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United States: Essays 1952-1992 - "The Death of Mishima" (1971) Summary & Analysis

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The death by seppuku of Yukio Mishima, in which the 45-year-old writer eviscerated himself by sword in the presence of a Japanese general (and was then beheaded), was the climax to a sort of Hemingway-esque career more about action than letters. After all, Vidal tells the reader, "Hemingway never wrote a good novel." In a nation where a surprising number of people seem to resemble one another, and where the country is kind of a large family, Mishima was a famous writer but second in status to W. Somerset Maugham, according to Vidal.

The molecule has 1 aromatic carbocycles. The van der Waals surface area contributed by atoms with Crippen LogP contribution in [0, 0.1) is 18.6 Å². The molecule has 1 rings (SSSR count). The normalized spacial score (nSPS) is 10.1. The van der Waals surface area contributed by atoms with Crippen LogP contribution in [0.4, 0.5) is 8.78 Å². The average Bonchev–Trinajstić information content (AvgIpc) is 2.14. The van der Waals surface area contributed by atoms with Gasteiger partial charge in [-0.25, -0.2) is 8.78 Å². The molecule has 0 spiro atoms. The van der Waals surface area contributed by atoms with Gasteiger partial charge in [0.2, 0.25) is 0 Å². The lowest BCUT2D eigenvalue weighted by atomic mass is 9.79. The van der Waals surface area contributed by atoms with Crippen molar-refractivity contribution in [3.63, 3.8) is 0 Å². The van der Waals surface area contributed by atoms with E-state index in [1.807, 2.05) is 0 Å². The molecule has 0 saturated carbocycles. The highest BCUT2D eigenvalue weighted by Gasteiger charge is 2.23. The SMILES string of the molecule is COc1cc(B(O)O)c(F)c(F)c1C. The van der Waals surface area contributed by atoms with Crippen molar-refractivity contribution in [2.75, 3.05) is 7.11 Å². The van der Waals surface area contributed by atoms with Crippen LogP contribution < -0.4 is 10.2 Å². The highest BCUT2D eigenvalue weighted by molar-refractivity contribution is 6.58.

Vidal notes that Mishima's novels are "pervaded with death," and his last, Sun and Steel published a few months before his suicide, eerily foreshadowed his own death. Although not a great novelist, Vidal says Mishima probably made greater literary contributions through his reworking of the traditional...

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This section contains 308 words
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